After working in corporate human resources for more than 15 years and 30,000 hours, Amanda Haddaway realized that many small businesses don’t have the luxury of a full-time in-house HR department, but they still have responsibilities in keeping their businesses compliant and their employees engaged. Seeing a need in the market, Haddaway started offering her HR services as a freelancer in 2012 and plans to launch her own full-time HR consultancy, HR Answerbox, focused on small businesses in early 2016.
(Photo courtesy of Amanda Haddaway)
Initially, Haddaway was only conducting training sessions, but her services quickly expanded as these same organizations were coming to her for advice and consultation on a myriad of human resources concerns.
In addition to training, Haddaway now works with small business owners to develop strategic HR plans for recruitment, training, development and employee engagement. She also advises business leaders of how to handle complex employee problems.
“Employees are a company’s greatest asset, but they are often the most expensive part of the operating budget,” said Haddaway.
For small business owners and managers, it’s a balancing act of building the business while trying to hire, train and retain talent. Organizations can’t just hire employees and hope for the best. Instead, the best organizations are those that have strong programs in place to help develop their talent and grow their employees into even better people than who they hired.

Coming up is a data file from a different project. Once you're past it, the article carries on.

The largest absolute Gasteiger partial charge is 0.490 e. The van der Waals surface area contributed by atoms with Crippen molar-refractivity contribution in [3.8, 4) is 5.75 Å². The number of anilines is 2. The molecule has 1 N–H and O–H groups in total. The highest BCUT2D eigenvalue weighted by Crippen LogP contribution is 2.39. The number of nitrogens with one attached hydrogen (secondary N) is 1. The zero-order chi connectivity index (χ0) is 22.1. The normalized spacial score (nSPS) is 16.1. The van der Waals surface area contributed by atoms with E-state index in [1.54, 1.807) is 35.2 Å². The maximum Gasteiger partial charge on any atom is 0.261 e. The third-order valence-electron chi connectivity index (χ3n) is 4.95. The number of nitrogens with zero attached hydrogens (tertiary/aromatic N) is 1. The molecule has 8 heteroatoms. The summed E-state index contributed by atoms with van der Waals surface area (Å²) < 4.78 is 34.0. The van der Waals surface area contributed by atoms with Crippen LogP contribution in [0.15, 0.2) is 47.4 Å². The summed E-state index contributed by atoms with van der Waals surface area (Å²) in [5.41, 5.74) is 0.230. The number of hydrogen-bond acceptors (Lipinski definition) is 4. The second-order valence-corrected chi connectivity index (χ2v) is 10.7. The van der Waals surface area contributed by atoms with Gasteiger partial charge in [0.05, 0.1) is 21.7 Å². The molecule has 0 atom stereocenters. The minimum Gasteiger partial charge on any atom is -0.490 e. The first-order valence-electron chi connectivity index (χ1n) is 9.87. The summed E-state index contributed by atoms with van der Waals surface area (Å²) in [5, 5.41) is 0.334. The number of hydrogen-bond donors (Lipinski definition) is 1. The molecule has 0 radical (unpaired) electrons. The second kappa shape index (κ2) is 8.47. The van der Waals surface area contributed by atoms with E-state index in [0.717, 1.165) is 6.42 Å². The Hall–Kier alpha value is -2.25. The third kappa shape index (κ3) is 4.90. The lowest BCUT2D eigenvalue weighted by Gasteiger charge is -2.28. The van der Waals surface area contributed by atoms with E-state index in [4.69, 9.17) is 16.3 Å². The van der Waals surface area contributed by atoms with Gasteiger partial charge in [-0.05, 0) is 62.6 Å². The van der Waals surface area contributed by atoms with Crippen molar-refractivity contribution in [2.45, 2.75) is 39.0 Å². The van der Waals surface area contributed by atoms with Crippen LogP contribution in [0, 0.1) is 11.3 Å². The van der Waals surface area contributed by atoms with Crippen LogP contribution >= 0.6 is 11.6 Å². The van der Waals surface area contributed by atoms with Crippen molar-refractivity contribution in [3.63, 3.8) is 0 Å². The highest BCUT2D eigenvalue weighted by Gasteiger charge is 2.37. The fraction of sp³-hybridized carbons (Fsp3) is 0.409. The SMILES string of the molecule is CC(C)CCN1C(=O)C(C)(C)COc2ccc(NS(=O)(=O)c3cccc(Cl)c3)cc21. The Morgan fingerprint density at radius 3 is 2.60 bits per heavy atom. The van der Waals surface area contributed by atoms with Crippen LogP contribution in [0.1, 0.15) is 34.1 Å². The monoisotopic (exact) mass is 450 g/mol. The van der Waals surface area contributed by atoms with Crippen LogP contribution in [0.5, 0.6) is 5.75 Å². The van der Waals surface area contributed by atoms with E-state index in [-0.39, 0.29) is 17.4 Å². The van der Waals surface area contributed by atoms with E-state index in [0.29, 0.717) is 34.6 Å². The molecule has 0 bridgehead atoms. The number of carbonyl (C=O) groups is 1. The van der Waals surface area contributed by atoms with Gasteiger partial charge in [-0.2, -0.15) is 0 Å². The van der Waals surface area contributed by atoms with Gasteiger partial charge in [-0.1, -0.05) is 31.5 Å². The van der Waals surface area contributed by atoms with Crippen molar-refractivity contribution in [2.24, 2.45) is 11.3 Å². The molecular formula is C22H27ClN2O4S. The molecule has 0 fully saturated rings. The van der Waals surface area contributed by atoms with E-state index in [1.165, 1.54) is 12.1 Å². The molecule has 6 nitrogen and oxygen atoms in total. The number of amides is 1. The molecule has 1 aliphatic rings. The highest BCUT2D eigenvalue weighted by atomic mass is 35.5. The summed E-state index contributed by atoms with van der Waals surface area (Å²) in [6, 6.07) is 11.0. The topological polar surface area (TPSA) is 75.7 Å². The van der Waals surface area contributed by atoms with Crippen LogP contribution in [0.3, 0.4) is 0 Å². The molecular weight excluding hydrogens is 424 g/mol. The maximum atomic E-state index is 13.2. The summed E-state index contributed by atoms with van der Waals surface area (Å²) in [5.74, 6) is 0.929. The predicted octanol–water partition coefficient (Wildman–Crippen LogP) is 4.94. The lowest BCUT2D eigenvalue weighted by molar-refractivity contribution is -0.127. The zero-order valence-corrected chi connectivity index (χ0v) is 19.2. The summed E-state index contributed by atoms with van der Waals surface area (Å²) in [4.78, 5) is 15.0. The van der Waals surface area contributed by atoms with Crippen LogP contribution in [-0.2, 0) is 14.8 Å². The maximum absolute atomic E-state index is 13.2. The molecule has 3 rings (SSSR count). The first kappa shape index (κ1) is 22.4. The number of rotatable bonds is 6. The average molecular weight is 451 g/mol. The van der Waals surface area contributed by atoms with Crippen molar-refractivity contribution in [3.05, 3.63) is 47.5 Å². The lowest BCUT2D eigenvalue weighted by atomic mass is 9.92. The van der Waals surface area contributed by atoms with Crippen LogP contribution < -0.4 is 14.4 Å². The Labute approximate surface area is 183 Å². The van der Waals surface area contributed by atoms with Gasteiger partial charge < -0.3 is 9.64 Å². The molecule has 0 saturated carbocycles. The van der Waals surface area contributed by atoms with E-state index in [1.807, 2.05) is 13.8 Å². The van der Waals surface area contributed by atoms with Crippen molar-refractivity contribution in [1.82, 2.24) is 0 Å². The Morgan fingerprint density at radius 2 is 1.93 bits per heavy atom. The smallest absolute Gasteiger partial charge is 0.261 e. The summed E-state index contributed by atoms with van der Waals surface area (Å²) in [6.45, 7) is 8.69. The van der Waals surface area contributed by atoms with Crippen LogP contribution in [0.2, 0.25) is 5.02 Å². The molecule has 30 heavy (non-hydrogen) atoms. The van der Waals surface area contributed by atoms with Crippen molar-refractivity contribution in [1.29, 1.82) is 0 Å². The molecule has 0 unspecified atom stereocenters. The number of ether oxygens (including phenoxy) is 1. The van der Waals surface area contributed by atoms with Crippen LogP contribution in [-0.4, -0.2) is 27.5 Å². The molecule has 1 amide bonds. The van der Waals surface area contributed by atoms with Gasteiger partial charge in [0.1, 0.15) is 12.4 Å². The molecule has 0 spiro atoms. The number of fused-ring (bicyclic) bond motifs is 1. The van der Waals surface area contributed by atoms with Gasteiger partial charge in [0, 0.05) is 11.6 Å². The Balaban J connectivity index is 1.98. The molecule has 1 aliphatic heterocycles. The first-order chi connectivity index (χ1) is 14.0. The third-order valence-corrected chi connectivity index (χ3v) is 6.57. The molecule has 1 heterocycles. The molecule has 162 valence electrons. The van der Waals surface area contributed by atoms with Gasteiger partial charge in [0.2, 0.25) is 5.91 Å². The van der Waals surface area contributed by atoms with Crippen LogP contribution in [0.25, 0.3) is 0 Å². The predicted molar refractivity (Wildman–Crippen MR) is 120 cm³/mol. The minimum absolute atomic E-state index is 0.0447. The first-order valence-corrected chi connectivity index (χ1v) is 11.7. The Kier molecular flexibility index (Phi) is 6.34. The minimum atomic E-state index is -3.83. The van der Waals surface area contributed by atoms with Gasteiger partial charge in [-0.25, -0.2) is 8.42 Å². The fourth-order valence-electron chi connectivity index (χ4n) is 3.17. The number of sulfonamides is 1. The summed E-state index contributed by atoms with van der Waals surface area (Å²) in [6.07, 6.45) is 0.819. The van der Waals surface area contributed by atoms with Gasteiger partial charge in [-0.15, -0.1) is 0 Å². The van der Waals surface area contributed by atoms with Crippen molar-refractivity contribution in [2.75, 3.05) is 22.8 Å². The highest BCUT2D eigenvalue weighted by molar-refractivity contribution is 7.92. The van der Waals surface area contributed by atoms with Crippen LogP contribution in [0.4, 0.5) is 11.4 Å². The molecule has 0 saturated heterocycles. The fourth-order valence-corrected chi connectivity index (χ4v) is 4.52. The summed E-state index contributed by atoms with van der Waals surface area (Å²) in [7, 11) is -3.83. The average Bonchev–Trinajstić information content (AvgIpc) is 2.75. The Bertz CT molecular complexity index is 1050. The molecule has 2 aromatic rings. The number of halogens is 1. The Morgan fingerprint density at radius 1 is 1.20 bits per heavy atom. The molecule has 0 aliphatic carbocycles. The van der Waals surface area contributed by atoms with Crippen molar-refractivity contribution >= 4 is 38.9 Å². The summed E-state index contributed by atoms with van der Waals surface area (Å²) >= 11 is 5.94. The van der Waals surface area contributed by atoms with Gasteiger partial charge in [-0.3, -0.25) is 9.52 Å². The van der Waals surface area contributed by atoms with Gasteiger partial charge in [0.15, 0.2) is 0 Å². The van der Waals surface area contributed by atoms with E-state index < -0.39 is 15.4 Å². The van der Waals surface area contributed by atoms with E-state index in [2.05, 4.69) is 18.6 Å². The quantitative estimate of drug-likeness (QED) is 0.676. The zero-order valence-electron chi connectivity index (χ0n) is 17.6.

Haddaway advises managers and business owners on employee performance problems they don’t feel comfortable addressing on their own. “HR solutions are rarely cookie cutter, so it’s important to really listen to the problem and determine a unique and tailored approach that will address the root cause of the employee issue,” said Haddaway. She went on to say, “Firing the employee isn’t always the best response. Many performance issues can be easily solved if a manager is willing to put in a little time and have a little patience with the employee.”
“Business owners sometimes need a sounding board to make sure that they are doing the right thing,” said Haddaway. “This particularly applies to employee engagement.”
Less than one-third of U.S. workers were engaged in their jobs in 2014, according to a study by Gallup. “Employers need to pay attention to engagement because it’s tied closely to productivity and the organization’s bottom line,” said Haddaway. “Engagement is even more important in smaller organizations because every employee is a key contributor.”
“It’s important to take a holistic approach and analyze what keeps employees happy and working for your organization. Take a look at your benefits, your training programs, how managers treat employees and other softer skills like communication and teamwork in the organization,” said Haddaway. She’s often contacted to work with organizations to conduct HR audits. An HR audit looks at what human resources functions, programs and procedures are already in place. The next step is to look at what the organization can implement to be even more effective with employee management.
This article was written by Robin D. Everson via Examiner.com for CBS Small Business Pulse.